The following is an excerpt from the journal I kept during my time volunteering at a Peyote Sanctuary located in the middle of (nowhere) Arizona wilderness:
The sun disappears behind the nearby mountain range leaving just enough light and time to unlatch the swinging metal gate. I take a quick check of my street car, reminiscing only for a moment of my recently traded in 4×4 vehicle that would have made the 20 mile dirt road much more accessible. I arrive too late to set up my tent, nor am I on time enough to be greeted by anyone other than a couple of horses whose names I do not yet know.
Annie tells me hours earlier on the phone to let myself into the main house once I arrive. She explains that she and her husband Matthew will be retiring shortly into their private dwellings, residing just east of where I will be spending the night.
I enter “The Front Room” and choose a slightly elevated bed, which I note, most resembles a cocoon. As I put the last of my produce away in the kitchen’s pantry and refrigerator, feeling suffocated by the culture shock, I get the sense to emerge from the building and turn to the stars for comfort. Memories of sky watching flood my consciousness and I feel even further away from the place I call home.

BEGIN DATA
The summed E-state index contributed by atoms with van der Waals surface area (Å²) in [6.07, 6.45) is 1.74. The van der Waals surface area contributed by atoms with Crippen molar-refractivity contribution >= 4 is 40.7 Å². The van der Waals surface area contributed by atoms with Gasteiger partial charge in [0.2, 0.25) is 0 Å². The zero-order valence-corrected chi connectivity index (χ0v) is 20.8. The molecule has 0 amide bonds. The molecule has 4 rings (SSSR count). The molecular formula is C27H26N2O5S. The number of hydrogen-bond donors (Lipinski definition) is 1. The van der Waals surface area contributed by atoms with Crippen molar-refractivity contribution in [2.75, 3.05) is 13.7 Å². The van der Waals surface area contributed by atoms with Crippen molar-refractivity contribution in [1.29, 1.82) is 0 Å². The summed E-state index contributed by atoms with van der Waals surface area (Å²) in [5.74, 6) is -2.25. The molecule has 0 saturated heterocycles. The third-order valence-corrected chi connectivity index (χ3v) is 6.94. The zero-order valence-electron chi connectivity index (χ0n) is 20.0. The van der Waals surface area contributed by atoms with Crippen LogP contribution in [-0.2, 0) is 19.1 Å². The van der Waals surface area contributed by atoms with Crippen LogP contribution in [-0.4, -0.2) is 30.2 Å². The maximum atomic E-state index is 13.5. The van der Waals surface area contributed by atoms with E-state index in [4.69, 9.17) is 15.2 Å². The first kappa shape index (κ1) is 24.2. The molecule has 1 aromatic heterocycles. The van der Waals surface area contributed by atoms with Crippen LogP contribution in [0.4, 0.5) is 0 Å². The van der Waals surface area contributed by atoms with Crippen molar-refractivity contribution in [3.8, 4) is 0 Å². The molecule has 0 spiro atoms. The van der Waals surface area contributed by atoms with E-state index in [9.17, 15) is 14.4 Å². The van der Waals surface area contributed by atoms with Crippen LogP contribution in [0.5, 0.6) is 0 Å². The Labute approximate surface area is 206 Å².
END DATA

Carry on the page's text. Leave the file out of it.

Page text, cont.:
I hear a cough and remember that Annie’s oldest son is also staying in the main house. I call out his name, “Joseph,” and after a brief hesitation, he opens the door. I read his character instantly, and know that I’ve made a friend even before we speak. Joseph is a cultured and seasoned traveller who makes a fascinating living selling rocks and gems at national and regional trade shows. I can tell almost immediately that he is the black sheep of the troupe. This includes his younger brother Tristan, and eldest sibling, Joy, whom also live and work on the Church grounds making “Mana” pottery by day with Matt and Annie, and administering the sacrament to the “Walkers” by night.
Gidein, the first Spirit Walker of the season arrives today. He doesn’t speak much, though, neither do I. We wait until the family leaves the premises for the evening before engaging in conversation. He is now set up in the “Front Room” and I have moved to the conjoining “Porch Room” which I am also spending my days slowly renovating. The timid Gidein raps on my window to get my attention and we meet out in the kitchen area. He is still quiet considering my eagerness to speak, but then I remind myself that he is fasting and preparing for his spiritual journey. I begin to make dinner as he silently excuses himself. He is scheduled to drink his brew at noon the following day.
The next days work is over. Coyotes howl and a bird that I cannot identify sings the moon awake in an ethereal desperation. Twilight shifts to night and the creatures simultaneously silence. I miss my home and at the same time I regret ever being born in a city. I feel like such an outsider as I observe the family serenely maneuvering through this seemingly stunted pace of life. Routine is more of a religion than this institution’s administered sacrament. As much as I miss Los Angeles, I am terrified to return.